“I’m a lover, not a fighter, and I’m really built for speed”–pre-war (before the Second World War) blues song I would hear, and record, on Blues Before Sunrise on NPR early in the Twenty-First Century.  The Prince song “1999” is that with which I begin this Irish-coffee set in 2016.

And I’m on the bus home from Camp Lee in 1982.  One of the guys is playing this new song on his radio (not quite a “boombox” or “ghetto-blaster” yet)–and everyone is listening, fascinated.

I sit alone.  They don’t know I come from a time when this new musician Prince–whom a famous rapper in the Twenty-First Century would accurately label “misunderstood”–has died.

Yeah, this trip to Camp Lee was a drag.  I was in love with Alison Allen–but she didn’t even notice me.  She was too hung up on some blond-haired guy who could ridiculously recite the lyrics to some ridiculous song called “Rock Lobster”.

And I’m back at Camp Lee in 1983.  Camp Lee–a church camp in an exquisitely beautiful location outside of Anniston, Alabama.  The camp director, Jim Black, is an unforgettable man.  He tells amazing ghost stories–and brilliantly impersonates Jerry Clower (“Hawwwwwwwww!”), as he leads us to and from the “slock ride” (rock slide)–a cool, natural-spring waterfall, with a splash-landing pool in which one cannot fail to safely, softly splash-land.  There is even a knotted rope by which one can climb the mossy rocks back to the top to slide down again (and fall backward laughingly, safely into the natural pool (whose water is so clean that he can safely drink it), if he happens to lose his grip).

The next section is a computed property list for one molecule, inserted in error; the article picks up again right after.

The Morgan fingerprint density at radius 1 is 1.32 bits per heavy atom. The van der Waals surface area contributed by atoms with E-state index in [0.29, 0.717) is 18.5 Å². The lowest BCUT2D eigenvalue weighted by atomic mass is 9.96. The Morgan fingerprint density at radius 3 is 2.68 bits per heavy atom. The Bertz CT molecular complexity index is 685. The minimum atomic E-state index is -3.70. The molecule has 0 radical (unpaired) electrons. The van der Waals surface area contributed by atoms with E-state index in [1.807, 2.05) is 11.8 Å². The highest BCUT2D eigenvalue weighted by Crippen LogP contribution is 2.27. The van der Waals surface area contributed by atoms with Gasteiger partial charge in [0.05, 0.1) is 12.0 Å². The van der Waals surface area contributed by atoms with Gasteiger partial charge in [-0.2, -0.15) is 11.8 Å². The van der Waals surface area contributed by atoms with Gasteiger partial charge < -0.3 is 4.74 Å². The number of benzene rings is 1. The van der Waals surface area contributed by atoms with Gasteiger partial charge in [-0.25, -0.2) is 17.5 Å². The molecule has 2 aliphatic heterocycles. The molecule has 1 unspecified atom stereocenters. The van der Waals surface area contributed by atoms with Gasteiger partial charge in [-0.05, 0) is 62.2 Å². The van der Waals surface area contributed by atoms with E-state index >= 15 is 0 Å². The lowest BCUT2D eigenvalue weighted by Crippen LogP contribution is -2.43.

(I used Digital-Age gender qualifiers (“or she”)–then found it too damned complicated.  And I absolutely refused to use “their” for a singular–better to use grammatically correct language than politically correct language.)

Cathy Marlow.  Interesting.  She’s my first love–after I’ve had my first lover (the Hispanic woman whose name I wish to God I could recall), earlier this summer.  (I was in love with a girl named Ginger, in the first grade, but I didn’t understand this feeling then–this time, I understand it.)  Cathy Marlow–also the only time I will ever experience love-at-first-sight.  Yes, I see her as I enter the cafeteria at Camp Lee.  Our eyes meet for an instant, as she talks to her friends–and I just know–and so does she.

She’s a brunette who could so easily be one of those classic Hollywood actresses whose likenesses I would post on my blog in the next century. Easy on the eyes, indeed.


The youth from Christ United Methodist Church and Smyrna Baptist Church meet together in the fellowship hall.  Pick a partner–Cathy and I pick each other.  And sing, “I love you in the love of the Lord, Oh I love you in the love of the Lord.  I can see in you the glory of my King, and I love you in the love of the Lord.”  Her eyes are far brighter than mine.